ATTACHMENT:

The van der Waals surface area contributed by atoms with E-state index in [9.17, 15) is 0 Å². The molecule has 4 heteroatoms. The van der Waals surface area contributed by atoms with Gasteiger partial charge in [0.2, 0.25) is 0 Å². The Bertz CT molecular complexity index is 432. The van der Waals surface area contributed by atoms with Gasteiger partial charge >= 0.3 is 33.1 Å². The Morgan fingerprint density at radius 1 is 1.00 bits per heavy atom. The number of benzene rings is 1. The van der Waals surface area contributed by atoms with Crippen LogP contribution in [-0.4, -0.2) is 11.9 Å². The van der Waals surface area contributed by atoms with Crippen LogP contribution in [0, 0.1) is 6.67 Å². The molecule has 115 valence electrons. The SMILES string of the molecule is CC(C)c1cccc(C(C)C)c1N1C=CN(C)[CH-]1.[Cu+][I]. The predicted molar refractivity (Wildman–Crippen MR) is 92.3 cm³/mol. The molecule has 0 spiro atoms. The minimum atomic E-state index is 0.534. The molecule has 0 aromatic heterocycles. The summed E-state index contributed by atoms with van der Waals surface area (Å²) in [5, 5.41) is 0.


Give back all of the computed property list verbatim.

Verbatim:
The van der Waals surface area contributed by atoms with E-state index in [9.17, 15) is 0 Å². The molecule has 4 heteroatoms. The van der Waals surface area contributed by atoms with Gasteiger partial charge in [0.2, 0.25) is 0 Å². The Bertz CT molecular complexity index is 432. The van der Waals surface area contributed by atoms with Gasteiger partial charge >= 0.3 is 33.1 Å². The Morgan fingerprint density at radius 1 is 1.00 bits per heavy atom. The number of benzene rings is 1. The van der Waals surface area contributed by atoms with Crippen LogP contribution in [-0.4, -0.2) is 11.9 Å². The van der Waals surface area contributed by atoms with Crippen LogP contribution in [0, 0.1) is 6.67 Å². The molecule has 115 valence electrons. The SMILES string of the molecule is CC(C)c1cccc(C(C)C)c1N1C=CN(C)[CH-]1.[Cu+][I]. The predicted molar refractivity (Wildman–Crippen MR) is 92.3 cm³/mol. The molecule has 0 spiro atoms. The minimum atomic E-state index is 0.534. The molecule has 0 aromatic heterocycles. The summed E-state index contributed by atoms with van der Waals surface area (Å²) in [5, 5.41) is 0.